The presidential election is just a day away, and it’s really close. According to an aggregate of national polling data, only a few percentage points separate Donald Trump and Hillary Clinton in the popular vote. The difference is within the polls’ margin of error – meaning that this one could go either way.
But “popular vote” is definitely a misnomer this year. The race isn’t tight because both candidates are equally popular; it’s this close because Trump and Clinton are equally disliked. The term “historically unpopular” has become a familiar theme (and meme) in this election, and right now a majority of Americans report having an unfavorable opinion of both major-party rivals. The 2016 race has been particularly contentious, with serious scandals and accusations dogging Trump and Clinton alike. No matter who wins on November 8, it’s safe to predict that there are going to be many disappointed and angry people.
Can I offer this word of encouragement for the morning of November 9 (assuming we know the winner by then) and for the days ahead? Don’t let the outcome of the election make you bitter.
Don’t be bitter towards those who didn’t vote the same way you did. It will be tempting to blame disappointing election results on people who voted for the other party, or for a third party, or who didn’t vote at all. You’ll be tempted to label them as unpatriotic, or idiotic, or the cause of all that is wrong in America. Unfortunately, there are going to be lots of folks hitting the “unfriend” button on Facebook, typing angry text messages, and getting into arguments in the days after the vote. Even worse, though I pray it does not happen, there may be those who channel their frustration into vandalism or violence. How is that going to help anything?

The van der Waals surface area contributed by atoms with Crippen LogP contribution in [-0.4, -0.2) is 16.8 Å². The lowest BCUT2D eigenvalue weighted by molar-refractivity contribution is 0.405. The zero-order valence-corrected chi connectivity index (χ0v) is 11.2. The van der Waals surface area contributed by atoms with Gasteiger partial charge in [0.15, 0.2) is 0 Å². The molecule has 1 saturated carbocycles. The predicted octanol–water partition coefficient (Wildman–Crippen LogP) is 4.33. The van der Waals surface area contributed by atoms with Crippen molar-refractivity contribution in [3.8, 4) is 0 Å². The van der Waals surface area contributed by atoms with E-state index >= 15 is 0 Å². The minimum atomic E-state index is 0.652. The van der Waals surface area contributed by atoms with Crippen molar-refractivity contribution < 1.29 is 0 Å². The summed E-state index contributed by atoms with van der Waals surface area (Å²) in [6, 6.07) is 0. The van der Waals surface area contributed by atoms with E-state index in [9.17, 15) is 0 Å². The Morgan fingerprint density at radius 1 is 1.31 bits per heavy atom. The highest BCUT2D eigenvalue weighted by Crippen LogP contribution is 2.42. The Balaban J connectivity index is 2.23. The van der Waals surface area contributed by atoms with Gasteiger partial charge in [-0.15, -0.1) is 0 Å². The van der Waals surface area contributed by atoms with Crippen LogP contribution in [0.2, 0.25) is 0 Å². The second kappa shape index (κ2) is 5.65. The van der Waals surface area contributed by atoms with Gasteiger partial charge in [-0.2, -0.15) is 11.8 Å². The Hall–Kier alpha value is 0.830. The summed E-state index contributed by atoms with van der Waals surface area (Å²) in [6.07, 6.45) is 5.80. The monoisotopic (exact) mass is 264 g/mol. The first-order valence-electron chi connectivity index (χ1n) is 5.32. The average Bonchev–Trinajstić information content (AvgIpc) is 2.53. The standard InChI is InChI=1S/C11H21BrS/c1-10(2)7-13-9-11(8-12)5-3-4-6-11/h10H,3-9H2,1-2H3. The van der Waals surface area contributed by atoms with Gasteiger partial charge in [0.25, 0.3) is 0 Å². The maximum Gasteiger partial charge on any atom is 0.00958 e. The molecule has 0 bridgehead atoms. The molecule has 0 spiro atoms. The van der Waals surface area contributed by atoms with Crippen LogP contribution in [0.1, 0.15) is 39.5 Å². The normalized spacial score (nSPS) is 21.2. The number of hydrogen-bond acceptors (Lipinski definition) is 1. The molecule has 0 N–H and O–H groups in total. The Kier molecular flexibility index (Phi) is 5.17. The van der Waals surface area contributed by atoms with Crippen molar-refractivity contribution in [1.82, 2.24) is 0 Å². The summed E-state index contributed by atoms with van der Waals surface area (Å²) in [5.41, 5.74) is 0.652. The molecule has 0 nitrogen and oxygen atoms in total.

When Jesus told us to love our neighbors, he didn’t just mean those who have the same political signs in their yards as we do. Besides, “we do not wrestle against flesh and blood, but against the rulers, against the authorities, against the cosmic powers over this present darkness, against the spiritual forces of evil in the heavenly places” (Ephesians 6:13). The true battle is spiritual, not political. We fight that battle not with angry words but with weapons like truth, righteousness, peace, faith, and salvation. That’s not to say that policies are unimportant or that we can’t make a stand, but it does mean that a political loss should never so poison our minds with bitterness that we lose sight of the spiritual victory that is ours in Christ.
Don’t be bitter towards the winner. Maybe you didn’t vote for him or her. Maybe you didn’t vote for either one. Maybe you voted for the winner, but you are still disgusted. Maybe you have good reason to be disgusted. Even so, keep this in mind: Harboring nasty thoughts about the new president isn’t going to make them a better leader, and it’s not going to make you a better Christian or American.